I think we are often so ready to rush to anger and defensiveness that we forget to put ourselves in other people’s shoes. If we all did the world, in general, would be a better place. What does this have to do with philosophy? It has everything to do with philosophy. Philosophy helps us to be less ignorant of the ways of others. It helps us feel what our fellow humans are feeling, so we can change our actions accordingly. It also helps us to think critically. Honestly I feel that is missing from our society today.
I mentioned earlier that the internet was a powerful tool and now anyone can be a philosopher. Well as always there is an antithetical side to this. People spew hatred, alternative facts, and uninformed vitriol like it’s their life blood. We can’t stop people from doing that. What we can stop is our support of them. Critical thinking will help us do that. When you read a tweet that makes you angry, just make sure that person hasn’t made up something or retweeted someone else who also doesn’t know how to fact check. Just before you go to war over something that’s not even real.
We must start from the basic principle that, “the only thing I know, is that I know nothing.”[iv] (Shout out to Plato for documenting his much loved teacher and friend Socrates). Human’s come with a lot of informational baggage. We have predetermined ideas regarding things before we even give something new a chance. It’s like when you’re afraid to try a certain food because you know for sure you won’t like it. Funny thing is it’s, that’s your accumulated experience mixed with your reptile brain who is telling you that. Maybe a little dramatic, but you hopefully are following what I’m saying.
I don’t claim to be an expert on philosophy, but just like anyone who’s questioned the nature of reality, I am a philosopher. We all are philosophers (congratulations! 😊). We all have the ability and responsibility to think about things critically, and not rush to judgement. This will make your daily life better. Before you get antsy and honk your horn at a driver who isn’t moving just quick enough for your liking, pause a moment. Actually more like 10 seconds, and give them a chance. Before you jump to judge someone for having a different opinion from you, let’s say on religion, remember that while a lot of harm may have been caused by religion, a lot of good has come from it as well. It gives people solace in a world that is often cruel and cold. Who’s to say that your daily routine of buying certain products, burning fossil fuels, and wasting precious water isn’t doing the planet more harm than religion might. Prayer isn’t bad for the environment, but war is.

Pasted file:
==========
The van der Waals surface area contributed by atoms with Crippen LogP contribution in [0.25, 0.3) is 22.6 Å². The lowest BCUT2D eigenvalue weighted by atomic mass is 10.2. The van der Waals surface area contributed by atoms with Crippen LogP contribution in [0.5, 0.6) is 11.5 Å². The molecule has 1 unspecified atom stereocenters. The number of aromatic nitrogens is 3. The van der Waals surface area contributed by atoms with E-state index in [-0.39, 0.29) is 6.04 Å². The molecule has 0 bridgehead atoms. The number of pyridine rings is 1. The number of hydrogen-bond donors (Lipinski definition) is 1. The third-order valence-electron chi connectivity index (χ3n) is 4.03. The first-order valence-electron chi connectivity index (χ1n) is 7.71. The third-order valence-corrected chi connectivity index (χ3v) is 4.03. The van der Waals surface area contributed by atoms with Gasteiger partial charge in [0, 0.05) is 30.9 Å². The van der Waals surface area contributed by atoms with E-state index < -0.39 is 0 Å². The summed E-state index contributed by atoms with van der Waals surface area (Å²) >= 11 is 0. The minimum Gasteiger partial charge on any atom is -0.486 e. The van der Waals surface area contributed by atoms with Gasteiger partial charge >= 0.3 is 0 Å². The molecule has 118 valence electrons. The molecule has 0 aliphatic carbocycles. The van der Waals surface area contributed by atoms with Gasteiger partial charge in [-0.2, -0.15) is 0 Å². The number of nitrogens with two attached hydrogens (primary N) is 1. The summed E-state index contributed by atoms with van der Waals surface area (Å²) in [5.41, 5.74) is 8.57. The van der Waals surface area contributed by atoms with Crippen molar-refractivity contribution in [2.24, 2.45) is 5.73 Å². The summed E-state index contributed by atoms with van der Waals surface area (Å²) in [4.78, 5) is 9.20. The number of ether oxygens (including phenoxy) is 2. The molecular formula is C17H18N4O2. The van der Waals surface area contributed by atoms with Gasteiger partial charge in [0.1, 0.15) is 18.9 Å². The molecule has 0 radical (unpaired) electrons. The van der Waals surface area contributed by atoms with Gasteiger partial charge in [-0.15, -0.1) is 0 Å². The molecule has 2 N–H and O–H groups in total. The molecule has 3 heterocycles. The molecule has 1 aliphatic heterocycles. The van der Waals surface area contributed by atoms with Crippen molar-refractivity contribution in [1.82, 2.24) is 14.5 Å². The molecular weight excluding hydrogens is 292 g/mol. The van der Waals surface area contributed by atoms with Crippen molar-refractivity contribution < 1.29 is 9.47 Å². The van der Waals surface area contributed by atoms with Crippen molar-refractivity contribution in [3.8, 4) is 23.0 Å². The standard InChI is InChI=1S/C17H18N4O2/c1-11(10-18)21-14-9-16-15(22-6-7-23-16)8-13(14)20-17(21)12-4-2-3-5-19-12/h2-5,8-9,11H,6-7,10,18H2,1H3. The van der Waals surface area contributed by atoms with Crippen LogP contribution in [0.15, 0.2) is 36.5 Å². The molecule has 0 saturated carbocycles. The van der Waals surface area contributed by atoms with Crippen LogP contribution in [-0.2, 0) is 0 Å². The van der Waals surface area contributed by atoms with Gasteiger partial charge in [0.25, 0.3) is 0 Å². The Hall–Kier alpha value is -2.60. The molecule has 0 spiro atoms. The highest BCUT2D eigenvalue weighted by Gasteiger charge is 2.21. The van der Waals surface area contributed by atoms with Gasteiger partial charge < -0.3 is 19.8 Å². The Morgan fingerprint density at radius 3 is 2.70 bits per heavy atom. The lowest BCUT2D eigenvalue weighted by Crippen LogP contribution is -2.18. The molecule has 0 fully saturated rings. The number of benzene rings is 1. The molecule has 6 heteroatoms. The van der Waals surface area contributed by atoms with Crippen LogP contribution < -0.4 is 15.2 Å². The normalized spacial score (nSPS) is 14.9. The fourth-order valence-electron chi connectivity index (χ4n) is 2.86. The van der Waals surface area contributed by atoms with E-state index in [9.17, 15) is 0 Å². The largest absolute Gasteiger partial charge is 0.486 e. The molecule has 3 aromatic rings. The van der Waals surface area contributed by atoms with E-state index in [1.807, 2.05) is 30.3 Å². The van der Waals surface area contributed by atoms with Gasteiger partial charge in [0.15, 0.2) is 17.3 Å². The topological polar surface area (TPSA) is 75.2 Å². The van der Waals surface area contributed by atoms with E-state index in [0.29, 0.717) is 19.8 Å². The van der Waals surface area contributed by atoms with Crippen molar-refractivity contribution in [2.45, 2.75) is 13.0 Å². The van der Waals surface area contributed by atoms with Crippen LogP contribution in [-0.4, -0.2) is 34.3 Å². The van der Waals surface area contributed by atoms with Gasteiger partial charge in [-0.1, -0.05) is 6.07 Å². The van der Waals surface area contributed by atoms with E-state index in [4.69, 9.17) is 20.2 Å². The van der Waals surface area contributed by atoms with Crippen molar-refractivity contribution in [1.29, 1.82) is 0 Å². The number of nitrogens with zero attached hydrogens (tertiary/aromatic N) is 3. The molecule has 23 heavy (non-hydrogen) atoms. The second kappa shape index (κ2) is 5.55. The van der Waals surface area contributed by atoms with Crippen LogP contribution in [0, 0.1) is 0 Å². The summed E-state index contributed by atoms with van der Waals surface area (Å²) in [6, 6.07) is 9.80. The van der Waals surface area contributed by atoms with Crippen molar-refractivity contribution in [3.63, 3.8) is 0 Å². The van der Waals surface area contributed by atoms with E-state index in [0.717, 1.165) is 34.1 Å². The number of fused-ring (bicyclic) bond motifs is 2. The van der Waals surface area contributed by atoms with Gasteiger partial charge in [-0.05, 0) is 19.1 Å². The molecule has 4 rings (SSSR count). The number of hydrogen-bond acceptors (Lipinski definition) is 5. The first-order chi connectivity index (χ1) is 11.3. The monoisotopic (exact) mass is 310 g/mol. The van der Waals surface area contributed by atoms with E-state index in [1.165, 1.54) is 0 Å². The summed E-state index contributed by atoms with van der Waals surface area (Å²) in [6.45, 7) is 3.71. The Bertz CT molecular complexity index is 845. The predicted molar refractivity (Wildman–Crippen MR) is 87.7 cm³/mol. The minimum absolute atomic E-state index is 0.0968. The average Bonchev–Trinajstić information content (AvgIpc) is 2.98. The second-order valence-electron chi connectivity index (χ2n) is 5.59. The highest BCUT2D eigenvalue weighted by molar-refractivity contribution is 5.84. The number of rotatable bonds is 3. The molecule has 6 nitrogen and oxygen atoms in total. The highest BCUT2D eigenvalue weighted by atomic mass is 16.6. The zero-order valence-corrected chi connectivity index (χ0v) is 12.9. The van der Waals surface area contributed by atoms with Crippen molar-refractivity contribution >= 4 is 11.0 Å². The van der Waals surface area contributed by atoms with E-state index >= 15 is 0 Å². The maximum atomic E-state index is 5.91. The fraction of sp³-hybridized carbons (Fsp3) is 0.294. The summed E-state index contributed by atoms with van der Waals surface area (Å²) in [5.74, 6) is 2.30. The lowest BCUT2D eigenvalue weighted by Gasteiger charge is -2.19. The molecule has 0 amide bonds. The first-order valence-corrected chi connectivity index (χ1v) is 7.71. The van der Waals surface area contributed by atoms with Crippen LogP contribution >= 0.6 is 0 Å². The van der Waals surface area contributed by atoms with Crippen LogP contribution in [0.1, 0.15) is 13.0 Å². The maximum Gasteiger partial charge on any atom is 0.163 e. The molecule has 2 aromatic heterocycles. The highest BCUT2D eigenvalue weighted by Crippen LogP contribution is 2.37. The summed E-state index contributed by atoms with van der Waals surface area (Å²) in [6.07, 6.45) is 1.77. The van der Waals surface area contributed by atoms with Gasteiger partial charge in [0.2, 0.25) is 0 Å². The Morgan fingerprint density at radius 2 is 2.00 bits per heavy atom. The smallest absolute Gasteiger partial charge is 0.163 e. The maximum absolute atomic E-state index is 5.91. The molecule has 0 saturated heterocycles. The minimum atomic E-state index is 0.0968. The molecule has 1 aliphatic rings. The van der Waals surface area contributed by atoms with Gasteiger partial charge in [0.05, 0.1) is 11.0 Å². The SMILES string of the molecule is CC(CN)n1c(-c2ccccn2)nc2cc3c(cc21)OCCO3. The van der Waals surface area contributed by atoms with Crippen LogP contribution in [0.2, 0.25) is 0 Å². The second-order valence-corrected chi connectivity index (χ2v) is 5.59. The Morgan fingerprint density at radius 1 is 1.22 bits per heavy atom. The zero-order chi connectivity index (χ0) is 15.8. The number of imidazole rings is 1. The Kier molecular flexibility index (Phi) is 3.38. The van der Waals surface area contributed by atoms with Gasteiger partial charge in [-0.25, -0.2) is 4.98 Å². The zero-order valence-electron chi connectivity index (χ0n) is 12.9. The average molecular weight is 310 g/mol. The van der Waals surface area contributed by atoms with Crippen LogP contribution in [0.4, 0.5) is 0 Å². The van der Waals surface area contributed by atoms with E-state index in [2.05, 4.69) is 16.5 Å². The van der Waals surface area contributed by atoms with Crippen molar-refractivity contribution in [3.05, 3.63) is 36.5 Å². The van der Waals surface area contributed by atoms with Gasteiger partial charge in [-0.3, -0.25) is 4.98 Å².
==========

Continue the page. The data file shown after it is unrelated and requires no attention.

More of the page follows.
Listen, I buy red meat. I drive a diesel car often 100kms a day if I need to get to and from my office. Sometimes I stay in the shower a little longer than I need to. Nobody is perfect, but we are all accountable. If we are more empathic to each other, then we will start a revolution of the mind. A smile can make all the difference in the world. As a very wise woman once said, “The hardest thing in this world, is to live in it, be brave.”[v]
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[i] Gaarder, J. (2010). Sophie’s world. Hachette UK.
[iii] Descartes, René. (1641). Meditations on First Philosophy.
[iv]This happened in like the 5th century BC, how am I supposed to cite that correctly?
[v]Buffy The Vampire Slayer. The WB & UPN. Season 5, Episode 22. Joss Whedon.